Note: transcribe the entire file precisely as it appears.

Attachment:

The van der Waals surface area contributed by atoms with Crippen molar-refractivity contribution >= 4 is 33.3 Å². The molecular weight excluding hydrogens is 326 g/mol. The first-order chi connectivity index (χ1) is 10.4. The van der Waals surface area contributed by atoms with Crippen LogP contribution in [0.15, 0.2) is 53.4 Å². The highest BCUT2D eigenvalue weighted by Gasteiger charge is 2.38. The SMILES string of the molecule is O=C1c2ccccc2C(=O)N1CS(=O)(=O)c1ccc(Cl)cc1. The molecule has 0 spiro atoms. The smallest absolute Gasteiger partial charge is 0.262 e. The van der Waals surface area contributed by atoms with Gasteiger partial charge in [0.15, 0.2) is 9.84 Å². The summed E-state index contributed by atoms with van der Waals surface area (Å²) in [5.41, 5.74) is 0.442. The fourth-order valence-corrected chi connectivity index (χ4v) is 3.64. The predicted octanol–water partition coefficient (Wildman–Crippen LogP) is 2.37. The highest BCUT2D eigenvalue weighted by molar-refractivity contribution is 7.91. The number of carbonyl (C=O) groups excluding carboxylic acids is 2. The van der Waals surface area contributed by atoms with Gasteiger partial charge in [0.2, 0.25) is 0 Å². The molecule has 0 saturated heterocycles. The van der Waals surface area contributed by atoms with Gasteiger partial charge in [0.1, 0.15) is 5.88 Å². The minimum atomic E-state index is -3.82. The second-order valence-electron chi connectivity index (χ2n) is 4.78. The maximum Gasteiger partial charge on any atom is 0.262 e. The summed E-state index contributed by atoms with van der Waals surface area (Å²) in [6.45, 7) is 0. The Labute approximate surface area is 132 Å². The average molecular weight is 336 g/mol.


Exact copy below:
The van der Waals surface area contributed by atoms with Crippen molar-refractivity contribution >= 4 is 33.3 Å². The molecular weight excluding hydrogens is 326 g/mol. The first-order chi connectivity index (χ1) is 10.4. The van der Waals surface area contributed by atoms with Crippen LogP contribution in [0.15, 0.2) is 53.4 Å². The highest BCUT2D eigenvalue weighted by Gasteiger charge is 2.38. The SMILES string of the molecule is O=C1c2ccccc2C(=O)N1CS(=O)(=O)c1ccc(Cl)cc1. The molecule has 0 spiro atoms. The smallest absolute Gasteiger partial charge is 0.262 e. The van der Waals surface area contributed by atoms with Gasteiger partial charge in [0.15, 0.2) is 9.84 Å². The summed E-state index contributed by atoms with van der Waals surface area (Å²) in [5.41, 5.74) is 0.442. The fourth-order valence-corrected chi connectivity index (χ4v) is 3.64. The predicted octanol–water partition coefficient (Wildman–Crippen LogP) is 2.37. The highest BCUT2D eigenvalue weighted by molar-refractivity contribution is 7.91. The number of carbonyl (C=O) groups excluding carboxylic acids is 2. The van der Waals surface area contributed by atoms with Gasteiger partial charge in [0.2, 0.25) is 0 Å². The molecule has 0 saturated heterocycles. The van der Waals surface area contributed by atoms with Gasteiger partial charge in [0.1, 0.15) is 5.88 Å². The minimum atomic E-state index is -3.82. The second-order valence-electron chi connectivity index (χ2n) is 4.78. The maximum Gasteiger partial charge on any atom is 0.262 e. The summed E-state index contributed by atoms with van der Waals surface area (Å²) in [6.45, 7) is 0. The Labute approximate surface area is 132 Å². The average molecular weight is 336 g/mol.